The Ottumwa Courier

Education

February 4, 2014

Stay on track

OTTUMWA — Raising the graduation rate at Ottumwa High School starts with the youngest class.

The Ninth Grade Incentive Party wasn't about who had the highest test scores or perfect attendance. In fact, kids could have a C- average in school and still be invited. It was to reward kids for sticking with the program.

"This year, 91 percent of our ninth-graders are on track to graduate," said OHS Associate Principal Steve Zimmerman. "Before the Freshman Academy started, it was in the 70s."

The Freshman Academy was one of the responses to a demand from the Ottumwa community: Raise our graduation rate. On track means students are working toward 12 credits this year. They'll be monitored again next year, and the years after that, too.

On Tuesday, freshmen worked on devouring more than three dozen pizzas during their party, played basketball or jumped into a bounce house. Out of 290 students in ninth grade, 130 were able to attend. Though Zimmerman wants that number raised, he knows there have been improvements.

In the first decade of the 21st century, OHS was listed by the Department of Education as having one of the lowest graduation rates in the state. In 2003, Ottumwa's graduation rate was the second lowest out of more than 300 school districts. Later, in 2008, the district had the worst dropout rate in Iowa.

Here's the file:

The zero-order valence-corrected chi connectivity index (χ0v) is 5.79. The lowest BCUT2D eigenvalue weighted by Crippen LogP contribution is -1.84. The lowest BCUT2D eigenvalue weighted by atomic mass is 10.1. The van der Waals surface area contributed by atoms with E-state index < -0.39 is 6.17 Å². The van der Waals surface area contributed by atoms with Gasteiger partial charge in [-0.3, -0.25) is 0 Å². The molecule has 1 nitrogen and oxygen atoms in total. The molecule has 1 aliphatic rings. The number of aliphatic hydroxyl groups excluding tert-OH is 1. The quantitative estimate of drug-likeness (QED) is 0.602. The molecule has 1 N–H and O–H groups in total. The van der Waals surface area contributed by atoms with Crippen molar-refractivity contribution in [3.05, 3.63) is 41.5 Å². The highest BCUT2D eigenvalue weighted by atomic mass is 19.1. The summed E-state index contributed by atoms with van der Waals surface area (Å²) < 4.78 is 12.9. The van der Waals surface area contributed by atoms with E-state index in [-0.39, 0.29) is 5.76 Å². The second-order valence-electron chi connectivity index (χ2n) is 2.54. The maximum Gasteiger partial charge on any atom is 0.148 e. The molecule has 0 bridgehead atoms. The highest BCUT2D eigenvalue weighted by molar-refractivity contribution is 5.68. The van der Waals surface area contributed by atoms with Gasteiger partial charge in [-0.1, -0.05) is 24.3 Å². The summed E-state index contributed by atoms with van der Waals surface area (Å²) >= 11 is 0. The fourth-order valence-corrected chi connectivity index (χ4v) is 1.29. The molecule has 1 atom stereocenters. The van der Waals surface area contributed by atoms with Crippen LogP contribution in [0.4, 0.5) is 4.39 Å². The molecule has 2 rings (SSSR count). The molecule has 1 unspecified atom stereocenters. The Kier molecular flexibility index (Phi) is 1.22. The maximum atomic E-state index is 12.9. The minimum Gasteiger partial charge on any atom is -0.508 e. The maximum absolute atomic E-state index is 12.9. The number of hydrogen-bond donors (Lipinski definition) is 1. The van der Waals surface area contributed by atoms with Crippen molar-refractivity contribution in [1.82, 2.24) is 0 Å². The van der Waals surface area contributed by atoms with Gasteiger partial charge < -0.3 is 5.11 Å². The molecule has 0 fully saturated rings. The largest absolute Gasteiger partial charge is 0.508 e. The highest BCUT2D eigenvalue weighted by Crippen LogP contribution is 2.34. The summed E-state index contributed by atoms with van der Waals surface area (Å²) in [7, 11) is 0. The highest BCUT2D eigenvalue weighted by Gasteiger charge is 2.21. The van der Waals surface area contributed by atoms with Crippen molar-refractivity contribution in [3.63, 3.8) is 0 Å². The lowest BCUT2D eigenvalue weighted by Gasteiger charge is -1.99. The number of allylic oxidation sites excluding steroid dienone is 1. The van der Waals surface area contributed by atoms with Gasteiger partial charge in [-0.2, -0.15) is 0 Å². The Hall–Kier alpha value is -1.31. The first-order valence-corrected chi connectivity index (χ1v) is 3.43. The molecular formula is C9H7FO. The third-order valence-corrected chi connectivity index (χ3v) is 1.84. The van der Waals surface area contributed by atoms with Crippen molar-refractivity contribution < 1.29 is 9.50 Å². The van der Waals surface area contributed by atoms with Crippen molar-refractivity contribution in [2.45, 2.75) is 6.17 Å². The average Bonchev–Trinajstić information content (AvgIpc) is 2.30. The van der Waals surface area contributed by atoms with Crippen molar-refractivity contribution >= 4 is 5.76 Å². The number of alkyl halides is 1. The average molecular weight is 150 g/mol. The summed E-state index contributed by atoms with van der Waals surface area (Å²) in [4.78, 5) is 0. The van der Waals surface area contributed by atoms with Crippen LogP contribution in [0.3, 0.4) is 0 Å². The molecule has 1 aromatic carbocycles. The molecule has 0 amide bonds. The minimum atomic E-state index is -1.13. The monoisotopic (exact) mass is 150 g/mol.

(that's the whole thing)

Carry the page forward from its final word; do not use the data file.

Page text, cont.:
Administrators, teachers and parents worked on developing a strategy to bring those numbers up. Zimmerman and fellow administrator Scott Maas were on the team. The goal was to develop a long-term plan.

When they started checking to see whether students would graduate, high school counselors found that students with too few credits were also those more likely to give up rather than catch up. The plan for the academy is that students are encouraged to keep up. In fact, Eidahl said, when the school investigated the theory, they checked toward the beginning of the 2011 school year and saw 80 percent of students were on pace to graduate. They compared that percentage to the graduation rate at the end of the school year. They were the same.

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